Bruce Weber has been accused of sexual misconduct by more male models who spoke on the record in an article published by Business of Fashion on Wednesday.
Model D.L. Janney told BoF that during a shoot for British Vogue in 1982, Weber tried to get him to pose for nude photographs, which the famed fashion photographer said were for “his own use, and to show” fashion designer Calvin Klein. Janney was modeling for Klein’s ad campaigns at the time, according to BofF.
During a separate shoot, Weber allegedly asked Janney and his brother to take off their shirts and “pretend to be boyfriends.” When the two refused, Janney said Weber became verbally abusive. The model accused Weber of “blacklisting” his career shortly after.
Christopher Cates accused Weber of sexual misconduct during a shoot in 2006. Cates said the photographer asked him to join in a room alone and take off his clothes. Once he was naked, Cates said Weber touched him inappropriately and took photographs the model said were never published.
Model Ryan Vigilant accused Weber of touching him inappropriately during a shoot in 2008.
Former model Alex Geerman said that Weber did “breathing exercises” with him during a shoot in 2008, and that as part of that activity the photographer touched him around his genitals. Geerman left the shoot, but told BoF: “It took me years to figure out, it wasn’t a sexual thing. It was an art thing.”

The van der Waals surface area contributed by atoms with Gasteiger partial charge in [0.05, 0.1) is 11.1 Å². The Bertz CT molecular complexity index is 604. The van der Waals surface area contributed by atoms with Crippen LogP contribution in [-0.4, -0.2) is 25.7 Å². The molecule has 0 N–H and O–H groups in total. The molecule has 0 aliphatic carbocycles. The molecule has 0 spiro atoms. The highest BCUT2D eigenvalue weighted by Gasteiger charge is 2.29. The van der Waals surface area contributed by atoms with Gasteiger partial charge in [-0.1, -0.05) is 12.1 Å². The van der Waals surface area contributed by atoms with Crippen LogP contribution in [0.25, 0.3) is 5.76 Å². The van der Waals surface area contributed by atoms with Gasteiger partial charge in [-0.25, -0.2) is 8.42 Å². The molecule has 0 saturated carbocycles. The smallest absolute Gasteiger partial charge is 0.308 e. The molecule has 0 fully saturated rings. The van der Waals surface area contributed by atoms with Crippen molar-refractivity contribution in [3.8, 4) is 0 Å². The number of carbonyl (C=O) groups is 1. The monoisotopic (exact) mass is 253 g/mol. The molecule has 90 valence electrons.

In a report published by The New York Times on Saturday, over two dozen models accused Weber and fellow fashion photographer Mario Testino of sexual exploitation. The current and former models said the alleged incidents involved nudity, inappropriate touching, masturbation and other sexual demands. After the allegations came out, Condé Nast announced it was cutting ties with the photographers.
In December, model Jason Boyce filed a lawsuit against Weber, alleging the photographer sexually harassed him at 2014 photoshoot. A few days later, model Mark Ricketson also accused Weber of misconduct at a 2005 shoot that took place at the photographer’s studio.
“He told me I ‘looked tense’ and proceeded to press his thumb on my forehead,” Ricketson said. “He then took my hand and told me to ‘find the energy’ by guiding my hand and rubbing it on one of three places: my forehead, chest or my stomach.”
Ricketson added, “Each time the ‘energy’ in my stomach would get lower and lower until I had to navigate the remaining space left before having to touch myself. I felt ashamed and embarrassed.”
In response the Times and BofF articles, Weber issued the same statement through a representative:
“I’m completely shocked and saddened by the outrageous claims being made against me, which I absolutely deny. I have used common breathing exercises and professionally photographed thousands of nude models over my career, but never touched anyone inappropriately. Given my life’s work, these twisted and untrue allegations are truly disheartening. I’ve been taking pictures for over 40 years and have the utmost respect for everyone I’ve ever photographed. I would never, ever, try to hurt anyone or prevent someone from succeeding — it’s just not in my character.”